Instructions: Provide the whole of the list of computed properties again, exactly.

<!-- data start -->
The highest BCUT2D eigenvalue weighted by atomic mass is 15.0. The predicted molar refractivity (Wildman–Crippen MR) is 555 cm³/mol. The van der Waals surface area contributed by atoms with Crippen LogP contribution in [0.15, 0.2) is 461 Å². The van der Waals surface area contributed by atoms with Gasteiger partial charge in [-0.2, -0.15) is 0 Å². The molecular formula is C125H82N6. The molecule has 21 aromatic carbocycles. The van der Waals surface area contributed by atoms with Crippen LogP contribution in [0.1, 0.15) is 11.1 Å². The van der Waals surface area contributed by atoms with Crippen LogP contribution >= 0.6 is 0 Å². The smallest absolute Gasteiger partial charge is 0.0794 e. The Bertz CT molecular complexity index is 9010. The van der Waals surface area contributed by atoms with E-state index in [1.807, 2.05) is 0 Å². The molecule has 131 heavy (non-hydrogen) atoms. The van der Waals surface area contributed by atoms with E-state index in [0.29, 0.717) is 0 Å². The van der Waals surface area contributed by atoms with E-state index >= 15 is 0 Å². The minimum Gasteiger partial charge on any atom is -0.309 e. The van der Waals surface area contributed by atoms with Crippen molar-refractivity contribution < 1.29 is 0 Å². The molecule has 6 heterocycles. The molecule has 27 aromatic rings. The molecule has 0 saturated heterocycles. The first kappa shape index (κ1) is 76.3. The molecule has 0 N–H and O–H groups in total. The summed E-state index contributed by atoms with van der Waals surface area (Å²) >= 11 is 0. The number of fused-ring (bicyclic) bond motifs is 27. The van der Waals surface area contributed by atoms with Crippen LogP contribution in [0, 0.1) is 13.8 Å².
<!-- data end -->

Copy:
The highest BCUT2D eigenvalue weighted by atomic mass is 15.0. The predicted molar refractivity (Wildman–Crippen MR) is 555 cm³/mol. The van der Waals surface area contributed by atoms with Crippen LogP contribution in [0.15, 0.2) is 461 Å². The van der Waals surface area contributed by atoms with Gasteiger partial charge in [-0.2, -0.15) is 0 Å². The molecular formula is C125H82N6. The molecule has 21 aromatic carbocycles. The van der Waals surface area contributed by atoms with Crippen LogP contribution in [0.1, 0.15) is 11.1 Å². The van der Waals surface area contributed by atoms with Crippen LogP contribution >= 0.6 is 0 Å². The smallest absolute Gasteiger partial charge is 0.0794 e. The Bertz CT molecular complexity index is 9010. The van der Waals surface area contributed by atoms with E-state index in [1.807, 2.05) is 0 Å². The molecule has 131 heavy (non-hydrogen) atoms. The van der Waals surface area contributed by atoms with E-state index in [0.29, 0.717) is 0 Å². The van der Waals surface area contributed by atoms with E-state index >= 15 is 0 Å². The minimum Gasteiger partial charge on any atom is -0.309 e. The van der Waals surface area contributed by atoms with Crippen molar-refractivity contribution < 1.29 is 0 Å². The molecule has 6 heterocycles. The molecule has 27 aromatic rings. The molecule has 0 saturated heterocycles. The first kappa shape index (κ1) is 76.3. The molecule has 0 N–H and O–H groups in total. The summed E-state index contributed by atoms with van der Waals surface area (Å²) >= 11 is 0. The number of fused-ring (bicyclic) bond motifs is 27. The van der Waals surface area contributed by atoms with Crippen LogP contribution in [0, 0.1) is 13.8 Å².